Miracles are generally announced when a miracle has been accepted by the Holy Father. Many of them at that time are published, but not all. There is no requirement for this in Canon Law.

The bishop of my diocese was member of Congregatio de Causis Sanctorum, and he studied a lot of presumed miraculous healings. Some time ago, I asked him about it. He told me that the "approving-miracle-procedure" is very long and complicated, but it follows 7 rules written by Pope Benedict XIV:

  1. The disease must be serious (not a flu, or a cold, or a simple fever)
  2. The diagnosis must be certified (there must be no doubt that the disease exists)
  3. It must be "organic" (I'm not sure of what it means... I should ask more)
  4. No known therapy can explain the healing
  5. The healing must be instant and unexpected
  6. The healing must be complete
  7. The healing must be definitive

To satisfy that points, the Congragatio asks medical experts who don't know that they are searching for a miracle. See this BBC article for more information.

Since there is no database of Vatican approved miracles, one has to read about the specific miracle approved for each case of beatification and/or canonization. In rare cases the miracle that is approved for a specific case is not published, usually at the request of the recipient, who wish not to be publicly known.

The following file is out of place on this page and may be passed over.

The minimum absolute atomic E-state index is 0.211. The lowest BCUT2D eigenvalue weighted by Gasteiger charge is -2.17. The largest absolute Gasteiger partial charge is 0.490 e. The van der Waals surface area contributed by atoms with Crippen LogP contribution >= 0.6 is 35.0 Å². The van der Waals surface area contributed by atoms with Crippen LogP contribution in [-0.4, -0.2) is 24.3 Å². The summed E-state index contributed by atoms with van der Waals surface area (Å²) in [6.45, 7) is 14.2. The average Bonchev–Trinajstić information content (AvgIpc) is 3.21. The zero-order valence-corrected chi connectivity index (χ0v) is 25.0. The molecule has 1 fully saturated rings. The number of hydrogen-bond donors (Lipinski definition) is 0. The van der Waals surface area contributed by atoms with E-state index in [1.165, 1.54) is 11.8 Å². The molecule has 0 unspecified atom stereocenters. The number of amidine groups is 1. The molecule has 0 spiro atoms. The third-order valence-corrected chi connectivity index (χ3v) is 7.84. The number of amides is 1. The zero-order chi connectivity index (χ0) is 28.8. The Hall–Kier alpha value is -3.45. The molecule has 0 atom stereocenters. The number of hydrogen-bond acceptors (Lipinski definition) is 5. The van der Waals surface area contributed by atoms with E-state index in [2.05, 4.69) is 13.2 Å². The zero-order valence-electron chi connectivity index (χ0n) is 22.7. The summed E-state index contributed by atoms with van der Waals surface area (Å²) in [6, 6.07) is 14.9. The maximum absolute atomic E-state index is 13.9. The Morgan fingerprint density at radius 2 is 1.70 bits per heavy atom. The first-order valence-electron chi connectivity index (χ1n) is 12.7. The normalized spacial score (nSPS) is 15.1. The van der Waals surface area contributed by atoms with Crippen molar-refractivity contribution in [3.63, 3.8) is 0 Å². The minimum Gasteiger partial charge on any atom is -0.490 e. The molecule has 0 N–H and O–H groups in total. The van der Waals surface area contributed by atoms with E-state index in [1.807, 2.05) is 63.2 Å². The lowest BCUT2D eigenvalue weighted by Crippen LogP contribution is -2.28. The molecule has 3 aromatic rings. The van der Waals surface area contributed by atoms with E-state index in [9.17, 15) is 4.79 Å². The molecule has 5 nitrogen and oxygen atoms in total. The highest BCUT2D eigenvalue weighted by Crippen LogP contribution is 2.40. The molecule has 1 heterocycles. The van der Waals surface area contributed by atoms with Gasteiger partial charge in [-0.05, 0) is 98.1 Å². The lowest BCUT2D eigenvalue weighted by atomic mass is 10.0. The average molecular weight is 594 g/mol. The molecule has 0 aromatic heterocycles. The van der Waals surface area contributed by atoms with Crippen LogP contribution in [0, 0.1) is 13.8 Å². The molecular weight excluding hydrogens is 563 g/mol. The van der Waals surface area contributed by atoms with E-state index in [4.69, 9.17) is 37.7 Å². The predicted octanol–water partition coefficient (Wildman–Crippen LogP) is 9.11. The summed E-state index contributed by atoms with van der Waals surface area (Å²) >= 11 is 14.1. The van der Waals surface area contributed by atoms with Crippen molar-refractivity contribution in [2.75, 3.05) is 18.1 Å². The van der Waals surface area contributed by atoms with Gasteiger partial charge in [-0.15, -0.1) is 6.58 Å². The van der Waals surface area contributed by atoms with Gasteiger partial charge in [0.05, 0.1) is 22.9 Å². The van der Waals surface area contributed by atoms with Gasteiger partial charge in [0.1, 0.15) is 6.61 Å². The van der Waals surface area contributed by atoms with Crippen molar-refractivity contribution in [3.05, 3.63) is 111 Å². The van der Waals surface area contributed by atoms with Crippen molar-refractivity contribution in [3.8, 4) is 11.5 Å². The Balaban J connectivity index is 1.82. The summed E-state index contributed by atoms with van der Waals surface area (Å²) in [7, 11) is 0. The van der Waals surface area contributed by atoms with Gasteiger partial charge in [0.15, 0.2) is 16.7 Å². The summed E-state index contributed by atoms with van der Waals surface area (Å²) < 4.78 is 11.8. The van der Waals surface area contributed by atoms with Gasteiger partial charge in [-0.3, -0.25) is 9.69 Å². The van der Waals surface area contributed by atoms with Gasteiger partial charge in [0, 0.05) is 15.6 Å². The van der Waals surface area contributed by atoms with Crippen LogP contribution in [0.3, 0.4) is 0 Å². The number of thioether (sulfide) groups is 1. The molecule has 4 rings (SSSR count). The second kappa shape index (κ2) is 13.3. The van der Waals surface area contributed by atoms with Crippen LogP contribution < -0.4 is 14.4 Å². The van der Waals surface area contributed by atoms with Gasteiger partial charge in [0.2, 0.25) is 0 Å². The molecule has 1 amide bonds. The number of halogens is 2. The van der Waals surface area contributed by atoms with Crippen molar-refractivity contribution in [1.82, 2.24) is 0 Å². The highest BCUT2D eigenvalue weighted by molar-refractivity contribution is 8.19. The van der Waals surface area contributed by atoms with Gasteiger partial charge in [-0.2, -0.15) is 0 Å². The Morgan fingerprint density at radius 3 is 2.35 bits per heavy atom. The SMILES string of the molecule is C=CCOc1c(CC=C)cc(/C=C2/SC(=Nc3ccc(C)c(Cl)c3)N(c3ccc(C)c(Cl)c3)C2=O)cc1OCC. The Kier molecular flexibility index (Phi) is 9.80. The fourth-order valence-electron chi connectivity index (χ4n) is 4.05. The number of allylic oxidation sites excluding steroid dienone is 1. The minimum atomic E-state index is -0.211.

• "Organic" means physical. In other words the healing must affect the body. This rule is not set in stone either, since Rome can approve a deliverance from some sort of natural disaster as a miracle.
    – Ken Graham
    Commented Feb 2, 2016 at 4:26

Vatican approved miracles and apparitions?

There is certainly no known Vatican database for such information. One must do an individual search of a case by case study.

I will treat this question in two parts Vatican miracles that used in the process of beatification and canonization; the second part will concern Marian Apparitions.

The Vatican does not always publish the miracle involved in the case of a beatification or canonization. Individuals at times have requested to remain anonymous. They have the right to remain unknown to the public’s eye. I know of one case where Pope John Paul II refused to accept the miraculous healing of a young girl who’s amputated legs were restored. Pope John Paul II did not want the Communist government to persecute the young girl or her family. Pope John Paul II was heard saying that if God could perform such a miracle through the intercession of the then Venerable Claudine Thévenet, he can certainly perform another. She is now a canonized saint.